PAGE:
Sitka Community Hospital — like most hospitals — delivers babies. But that hasn’t always been the case. For about two years, from 2009 to 2011, a lack of properly qualified physicians caused a shutdown of its obstetrics program. In the first part of a two-part series, KCAW looks at how the return of obstetrics has made a difference for expectant moms. Listen to iFriendly audio.
I’m at a birth class at Sitka Community Hospital. It’s a five-session series, and this week, first time moms are learning about natural childbirth techniques. A small group of women are lying on their sides with pillows wedged between their knees, with the dads sitting close by.
Brooke Chartier is due in just a few weeks. She’s 23 years old and comes from a family of five kids.
“I had always said I wanted to have five and I got on the pilot so I could fit all my kids in there,” said Chartier, “but being at the end of this pregnancy, I’m like, I’m just gonna see how one goes and then we’ll see.”
She says since this is her first pregnancy, she had no idea what to expect. “People always say that pregnancy isn’t like you see it in the movies,” she said. “Then going through it, it’s like, oh yeah, you know, I don’t look like my same self with just a belly. Like, everything changes. Not just your belly. And even though I thought I knew what it was going to be like, you don’t really know until you’re in it, I guess.”
Dr. Debra Pohlman provides Chartier’s obstetrics care. She worked at Sitka Community Hospital in the early 90s, and just recently came back to work as a family doctor delivering babies in 2011. She says caring for pregnant women is a privilege, and brings her a lot of joy.
“Most of medicine is dealing with people who are in pain, they don’t feel well, something’s gone wrong,” said Pohlman. “Obstetrics is a natural process that thankfully only a small percentage ends up being problematic, and the rest is a natural process where families invite you to be part of this miraculous thing called birth and it’s very invigorating.”
“They’re super good at Sitka Community,” said Chartier, “because they say if you feel nervous at all, call us, we’d rather have you come in a thousand times, 100 times with nothing wrong than not call us and have something really be wrong, so they don’t make you feel silly for calling.”
Sitka Community Hospital hasn’t always had a strong obstetrics program. In fact, starting in 2009, the OB program ended altogether because there were no longer any physicians who could perform cesarean sections (one left the hospital and the remaining doctor didn’t want to be on-call for c-section surgery around the clock).
Without an OB program at Sitka Community, pregnant women either went to SEARHC or had to leave town for medical appointments and to give birth, putting total trust into doctors with whom they had no relationship. There were a few midwives who did home deliveries at the time, but they weren’t trained in giving emergency c-sections.
When CEO Hugh Hallgren arrived at the hospital, it still didn’t have OB services. So, right away, at the suggestion of the board, he set out to rebuild the program. “You get the physician first, and we needed the physician to guide us in the process,” said Hallgren. “Physicians are not all the same. They have their strengths and they have their preferences.”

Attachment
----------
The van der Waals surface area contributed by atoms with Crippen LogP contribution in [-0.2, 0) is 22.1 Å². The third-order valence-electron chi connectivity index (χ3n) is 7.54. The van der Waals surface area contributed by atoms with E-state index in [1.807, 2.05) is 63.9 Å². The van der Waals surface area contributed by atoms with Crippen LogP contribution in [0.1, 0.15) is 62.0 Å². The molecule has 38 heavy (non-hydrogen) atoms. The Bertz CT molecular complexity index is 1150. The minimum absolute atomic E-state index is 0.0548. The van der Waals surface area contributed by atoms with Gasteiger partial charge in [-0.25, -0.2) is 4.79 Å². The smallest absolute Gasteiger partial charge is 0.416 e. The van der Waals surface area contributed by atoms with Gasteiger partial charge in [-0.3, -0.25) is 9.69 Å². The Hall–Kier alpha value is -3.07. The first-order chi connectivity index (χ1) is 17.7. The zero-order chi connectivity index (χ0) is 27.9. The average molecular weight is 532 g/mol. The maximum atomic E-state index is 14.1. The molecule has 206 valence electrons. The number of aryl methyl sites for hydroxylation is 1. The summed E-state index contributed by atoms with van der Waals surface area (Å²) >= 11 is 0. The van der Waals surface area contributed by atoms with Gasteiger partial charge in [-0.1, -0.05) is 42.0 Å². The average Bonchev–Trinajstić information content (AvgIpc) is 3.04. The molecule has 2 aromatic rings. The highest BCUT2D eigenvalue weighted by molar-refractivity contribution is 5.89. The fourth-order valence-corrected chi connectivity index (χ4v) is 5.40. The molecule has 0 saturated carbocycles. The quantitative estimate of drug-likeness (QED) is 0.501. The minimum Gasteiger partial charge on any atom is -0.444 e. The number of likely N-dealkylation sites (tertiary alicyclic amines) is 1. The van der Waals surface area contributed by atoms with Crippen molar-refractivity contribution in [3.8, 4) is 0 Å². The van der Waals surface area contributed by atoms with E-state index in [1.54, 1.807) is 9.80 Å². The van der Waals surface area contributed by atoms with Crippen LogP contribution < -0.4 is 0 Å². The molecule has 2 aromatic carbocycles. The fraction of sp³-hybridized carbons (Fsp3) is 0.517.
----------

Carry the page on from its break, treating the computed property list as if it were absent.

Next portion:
Word of Sitka Community’s struggles even reached Debra Pohlman in Anchorage, where she was teaching medical students and residents. “It kind of weighed heavily when I kept getting called and people were saying, ‘Our OB program is closed and we’d really like to reopen it.’ I wasn’t seeing anybody following in my past footsteps, so I thought, might as well do it.”
So, in September 2011, she moved back.
“When she finally said, yes, I’ll come back, it was like a gun going off to start a race,” said Hallgren.
Now, there are two full-time family physicians at Sitka Community Hospital, Dr. Pohlman and Dr. Charles Roesel, who deliver babies and perform c-sections. There is also a general surgeon who can provide c-sections and an OB/GYN who makes monthly visits to look at more complicated obstetrical cases.
Pohlman sees roughly 6 to 12 patients a day. She says that even though rural physicians work longer hours and get paid less, the relationships she has with patients and the high quality of life she leads, makes it more than worth it.
“I don’t want to be seeing 40 to 50 patients a day,’ she said. “Running them through. Literally talking to them for 5 minutes so that I can get a big salary and then when I get my time off, I can do all those things. Where here in Sitka, you can go fishing in the summer if you get up early and you’re not on call, before you come to work.”
The attention makes a difference for these soon-to-be moms.
In part two of this series, we’ll look at the challenges that rural hospitals face in keeping physicians, and learn more about Debra Pohlman’s reasons for returning to Sitka Community Hospital after an absence of nearly two decades.